Many people watch the sunset and leave, missing the beauty and peace of twilight. If you can, stay for the encore! That's when the sky catches fire, glowing red, orange and pink, the embers burning to charcoal, and deepening to blue until the stars emerge and night falls. Listen to the music of the night, the chorus of wildlife, and the whisper of wind and waves.
2. Take a Walk in the Moonlight
The sight of a full moon rising, casting a silver path across the water is mesmerizing. In open areas, such as beaches or dunes, even a waning moon shines quite brightly. Wander at will, but bring along your red-light headlamp to preserve your night vision in case you need extra light.
3. Catch the Northern Lights
What can be more memorable than seeing the northern lights sweep across the sky? To increase your chances of catching them, spend time in a dark, open area with a clear view to the north. If you notice the northern horizon brightening just after nightfall, stick around! It just might be the northern lights. Many websites and phone apps provide northern lights forecasts. I use www.softservenews.com and www.swpc.noaa.gov.
4. Look for Ghosts in a Ghost Town
Michigan has a surprising number of ghost towns that are spooky-fun to stroll at night (unless prohibited). The past always seems much closer after dark! My favorite ghost towns are at Glen Haven and South Manitou Island in Sleeping Bear Dunes National Lakeshore. I’ve not met any ghosts there (yet). But, I have seen beautiful night skies above each. (Glen Haven is a great place to watch the northern lights.) For lists of ghost towns, check out www.ghosttowns.com/states/mi or www.exploringthenorth.com/ghost/towns.
5. Make a Wish Upon a Falling Star
You won’t need a telescope on a clear, moonless night in northern Michigan to see the stars. But you will need lots of wishes: falling stars happen all the time! Sometimes, as in this scene, shooting stars and the Milky Way appear simultaneously. This year, the best nights for wishing will be August 9-13 (during the Perseid Meteor Showers). Visit www.timeanddate.com/astronomy/meteor-shower/perseid.html for more info.
In early March 2015, I crossed Lake Superior at Munising in Michigan's Upper Peninsula to visit the fabled ice curtains of Grand Island. It was a chilly and risky trek over a mile of snow and ice. My photographer friends, Neil Weaver, Craig Sterken, and John McCormick made the crossing as well. The experience was so memorable that I wrote an article for Pure Michigan's website featuring images from each of us.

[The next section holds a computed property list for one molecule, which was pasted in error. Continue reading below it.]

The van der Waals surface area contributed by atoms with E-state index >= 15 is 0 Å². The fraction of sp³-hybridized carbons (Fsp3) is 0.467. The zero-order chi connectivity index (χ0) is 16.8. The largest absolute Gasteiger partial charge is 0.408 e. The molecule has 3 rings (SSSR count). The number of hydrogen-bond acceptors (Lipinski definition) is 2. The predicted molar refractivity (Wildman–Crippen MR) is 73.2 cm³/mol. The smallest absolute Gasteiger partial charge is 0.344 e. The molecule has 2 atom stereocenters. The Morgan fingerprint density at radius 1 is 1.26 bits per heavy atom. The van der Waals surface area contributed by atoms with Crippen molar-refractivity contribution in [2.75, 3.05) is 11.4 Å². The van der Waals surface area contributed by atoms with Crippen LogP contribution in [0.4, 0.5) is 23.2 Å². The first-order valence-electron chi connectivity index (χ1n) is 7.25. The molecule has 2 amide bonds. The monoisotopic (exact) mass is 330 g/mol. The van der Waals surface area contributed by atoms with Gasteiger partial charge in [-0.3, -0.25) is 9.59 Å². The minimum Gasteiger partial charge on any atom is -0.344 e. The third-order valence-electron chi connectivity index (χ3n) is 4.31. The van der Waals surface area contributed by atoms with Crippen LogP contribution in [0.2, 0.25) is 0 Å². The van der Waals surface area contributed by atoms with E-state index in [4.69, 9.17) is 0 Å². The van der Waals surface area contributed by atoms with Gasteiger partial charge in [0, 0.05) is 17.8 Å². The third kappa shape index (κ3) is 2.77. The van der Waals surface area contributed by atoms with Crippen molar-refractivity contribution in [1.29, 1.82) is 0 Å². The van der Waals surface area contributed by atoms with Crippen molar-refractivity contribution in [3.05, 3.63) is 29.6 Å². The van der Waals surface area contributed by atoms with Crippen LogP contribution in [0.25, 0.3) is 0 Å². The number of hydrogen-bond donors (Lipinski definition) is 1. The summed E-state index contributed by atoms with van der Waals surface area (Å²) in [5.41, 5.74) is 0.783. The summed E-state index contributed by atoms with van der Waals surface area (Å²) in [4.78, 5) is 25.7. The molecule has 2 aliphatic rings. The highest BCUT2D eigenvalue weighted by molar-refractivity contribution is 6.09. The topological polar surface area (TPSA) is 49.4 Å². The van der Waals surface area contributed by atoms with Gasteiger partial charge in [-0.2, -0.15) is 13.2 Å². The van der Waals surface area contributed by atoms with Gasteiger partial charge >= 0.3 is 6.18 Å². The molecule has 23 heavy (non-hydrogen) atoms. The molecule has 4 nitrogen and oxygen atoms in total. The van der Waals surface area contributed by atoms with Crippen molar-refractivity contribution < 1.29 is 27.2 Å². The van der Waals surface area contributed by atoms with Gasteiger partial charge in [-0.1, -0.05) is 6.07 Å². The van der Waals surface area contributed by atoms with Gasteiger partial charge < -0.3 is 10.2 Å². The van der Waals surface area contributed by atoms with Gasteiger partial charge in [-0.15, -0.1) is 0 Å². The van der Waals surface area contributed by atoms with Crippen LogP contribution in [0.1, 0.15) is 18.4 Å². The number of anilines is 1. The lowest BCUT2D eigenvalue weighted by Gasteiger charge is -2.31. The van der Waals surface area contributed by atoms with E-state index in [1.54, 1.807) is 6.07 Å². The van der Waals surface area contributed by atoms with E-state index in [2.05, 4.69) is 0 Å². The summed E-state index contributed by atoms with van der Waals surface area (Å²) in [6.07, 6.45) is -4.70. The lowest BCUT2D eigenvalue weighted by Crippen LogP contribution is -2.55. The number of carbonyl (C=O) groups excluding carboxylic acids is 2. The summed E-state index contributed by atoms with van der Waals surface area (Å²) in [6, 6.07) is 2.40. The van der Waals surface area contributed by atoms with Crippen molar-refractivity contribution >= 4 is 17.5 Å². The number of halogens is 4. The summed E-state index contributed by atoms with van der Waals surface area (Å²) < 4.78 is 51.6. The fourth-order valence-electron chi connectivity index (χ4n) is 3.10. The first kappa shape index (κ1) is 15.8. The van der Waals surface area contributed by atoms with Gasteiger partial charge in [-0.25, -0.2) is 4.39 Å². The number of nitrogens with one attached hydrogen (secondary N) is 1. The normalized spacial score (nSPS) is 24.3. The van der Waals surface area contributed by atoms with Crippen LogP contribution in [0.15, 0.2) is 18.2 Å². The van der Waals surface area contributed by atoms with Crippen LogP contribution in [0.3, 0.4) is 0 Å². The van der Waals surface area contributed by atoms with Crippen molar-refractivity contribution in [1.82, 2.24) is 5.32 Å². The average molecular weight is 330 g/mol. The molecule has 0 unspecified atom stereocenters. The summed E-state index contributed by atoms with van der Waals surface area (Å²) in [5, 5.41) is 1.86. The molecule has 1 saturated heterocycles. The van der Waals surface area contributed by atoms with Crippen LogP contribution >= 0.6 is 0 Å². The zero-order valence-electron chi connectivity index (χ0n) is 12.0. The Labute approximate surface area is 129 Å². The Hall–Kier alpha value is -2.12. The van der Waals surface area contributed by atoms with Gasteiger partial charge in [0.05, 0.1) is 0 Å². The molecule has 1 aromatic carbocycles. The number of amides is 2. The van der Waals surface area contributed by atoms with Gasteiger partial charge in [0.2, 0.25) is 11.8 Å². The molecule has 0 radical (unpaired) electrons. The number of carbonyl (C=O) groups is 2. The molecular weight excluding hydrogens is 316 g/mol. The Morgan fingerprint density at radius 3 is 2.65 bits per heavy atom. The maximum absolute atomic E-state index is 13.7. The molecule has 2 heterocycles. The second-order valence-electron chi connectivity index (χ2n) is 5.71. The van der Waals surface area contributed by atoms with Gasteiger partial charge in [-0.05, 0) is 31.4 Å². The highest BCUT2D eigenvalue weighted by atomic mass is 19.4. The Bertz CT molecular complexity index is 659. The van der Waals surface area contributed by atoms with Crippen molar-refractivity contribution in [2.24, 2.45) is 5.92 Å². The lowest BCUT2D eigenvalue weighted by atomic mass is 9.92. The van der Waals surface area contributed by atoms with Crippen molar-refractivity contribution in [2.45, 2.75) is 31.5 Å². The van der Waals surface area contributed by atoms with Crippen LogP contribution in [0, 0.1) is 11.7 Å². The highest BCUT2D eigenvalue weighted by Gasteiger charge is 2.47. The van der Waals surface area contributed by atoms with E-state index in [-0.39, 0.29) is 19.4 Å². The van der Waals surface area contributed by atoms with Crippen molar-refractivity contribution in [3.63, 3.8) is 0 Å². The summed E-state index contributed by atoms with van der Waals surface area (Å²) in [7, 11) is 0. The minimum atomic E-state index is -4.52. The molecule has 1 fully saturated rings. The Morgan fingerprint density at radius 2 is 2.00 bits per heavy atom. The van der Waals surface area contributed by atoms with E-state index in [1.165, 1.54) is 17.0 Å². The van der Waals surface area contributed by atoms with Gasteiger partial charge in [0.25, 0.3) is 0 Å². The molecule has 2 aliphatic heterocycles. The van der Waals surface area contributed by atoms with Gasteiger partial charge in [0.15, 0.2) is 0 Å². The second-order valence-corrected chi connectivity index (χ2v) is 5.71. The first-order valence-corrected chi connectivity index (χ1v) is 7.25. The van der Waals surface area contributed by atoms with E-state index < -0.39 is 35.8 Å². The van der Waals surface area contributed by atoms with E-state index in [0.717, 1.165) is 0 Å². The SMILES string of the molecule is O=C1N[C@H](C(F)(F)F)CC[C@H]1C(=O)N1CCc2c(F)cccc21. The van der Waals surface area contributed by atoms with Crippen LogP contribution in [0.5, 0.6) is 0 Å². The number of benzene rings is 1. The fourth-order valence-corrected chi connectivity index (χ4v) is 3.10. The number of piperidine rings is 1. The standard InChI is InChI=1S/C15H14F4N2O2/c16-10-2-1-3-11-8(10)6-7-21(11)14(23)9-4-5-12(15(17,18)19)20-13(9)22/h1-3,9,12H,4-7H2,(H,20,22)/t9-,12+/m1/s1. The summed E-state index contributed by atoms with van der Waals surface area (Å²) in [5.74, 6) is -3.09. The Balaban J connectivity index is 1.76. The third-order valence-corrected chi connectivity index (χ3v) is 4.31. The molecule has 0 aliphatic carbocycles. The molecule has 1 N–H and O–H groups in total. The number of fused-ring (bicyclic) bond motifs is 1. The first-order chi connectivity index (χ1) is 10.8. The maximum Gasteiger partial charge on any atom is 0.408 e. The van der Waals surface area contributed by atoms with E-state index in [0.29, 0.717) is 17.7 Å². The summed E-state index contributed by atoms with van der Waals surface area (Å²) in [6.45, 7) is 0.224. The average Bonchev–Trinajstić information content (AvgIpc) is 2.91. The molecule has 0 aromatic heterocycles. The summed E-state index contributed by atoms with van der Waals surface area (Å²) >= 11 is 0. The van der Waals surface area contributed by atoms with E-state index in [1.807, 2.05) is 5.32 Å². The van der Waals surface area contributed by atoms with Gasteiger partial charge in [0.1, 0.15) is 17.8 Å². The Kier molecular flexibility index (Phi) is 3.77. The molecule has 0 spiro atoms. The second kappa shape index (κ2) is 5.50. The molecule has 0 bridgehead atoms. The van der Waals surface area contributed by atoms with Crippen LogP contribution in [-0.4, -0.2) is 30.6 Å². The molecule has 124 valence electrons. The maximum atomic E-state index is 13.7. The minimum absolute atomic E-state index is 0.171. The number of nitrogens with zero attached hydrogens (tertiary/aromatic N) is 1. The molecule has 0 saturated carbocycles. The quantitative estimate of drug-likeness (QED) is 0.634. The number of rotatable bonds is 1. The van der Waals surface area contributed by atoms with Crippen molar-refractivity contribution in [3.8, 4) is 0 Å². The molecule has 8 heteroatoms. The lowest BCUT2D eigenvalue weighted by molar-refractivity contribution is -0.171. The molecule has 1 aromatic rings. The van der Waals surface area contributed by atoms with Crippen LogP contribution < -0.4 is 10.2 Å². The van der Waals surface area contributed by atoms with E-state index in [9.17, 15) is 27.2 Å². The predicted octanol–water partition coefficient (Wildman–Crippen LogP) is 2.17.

In Search of Superior Crystal
by Aubrieta V. Hope
(originally published on Pure Michigan's website)
In the heart of winter, when the drifts are as high as houses and snow-dusted pines line the roads, photographers travel to the Upper Peninsula in search of crystal. Not antique-store crystal, but Superior crystal, the kind that occurs when the north wind turns every drop of open water into something sparkling and new. During the coldest months, the great lake freezes, heaves and breaks, forming mountains of crystal rocks, so tall they seem like permanent landforms. Ice bergs and volcanoes rise in the harbors and bays, reflecting all the colors of the sky. Waterfalls slow from a rush to a trickle, building columns that bubble and sing. And, on the sandstone cliffs, springs that flow unseen in the summer months create glittering ice curtains.
During winter’s last stand, at the very beginning of March 2015, I headed north to find Superior crystal. My trip was inspired by winter photographs of the U.P. that I’d viewed online. I’d seen dramatic images of enormous frozen waterfalls, great Superior ice fields, and shining rivers wreathed in morning mist. I wanted to experience and photograph all those scenes, but more than anything, I wanted to see the legendary ice curtains of Grand Island in Munising Bay. These immense, aqua blue ice curtains form when cold temperatures freeze the springs that seep from the island’s rocky cliffs. It can be tricky to get to the ice curtains, though. The island is not accessible most winters because the currents are strong in the bay, preventing adequate ice buildup. During 2015's historically cold winter, the bay froze sufficiently to allow foot traffic. For awhile it looked like Grand Island would not be accessible, but February’s arctic blast arrived just in time.
When I heard that people were safely crossing from Sand Point, I got ready to go, too. Some were crossing on snowmobiles, others on foot or on cross-country skis. I donned snowshoes and piled my camera gear into an old plastic saucer-sled rigged with bungee cords. The crossing took me about half an hour, but I expect the memories to last a lifetime. My photographer friends, Neil Weaver, Craig Sterken and John McCormick made the crossing too. Here’s a glimpse of what we discovered.
Aubrieta V. Hope is a landscape photographer with a special interest in northern Michigan and a life-long, incurable affection for winter! To see more of her images, visit her website, www.michiganscenery.com.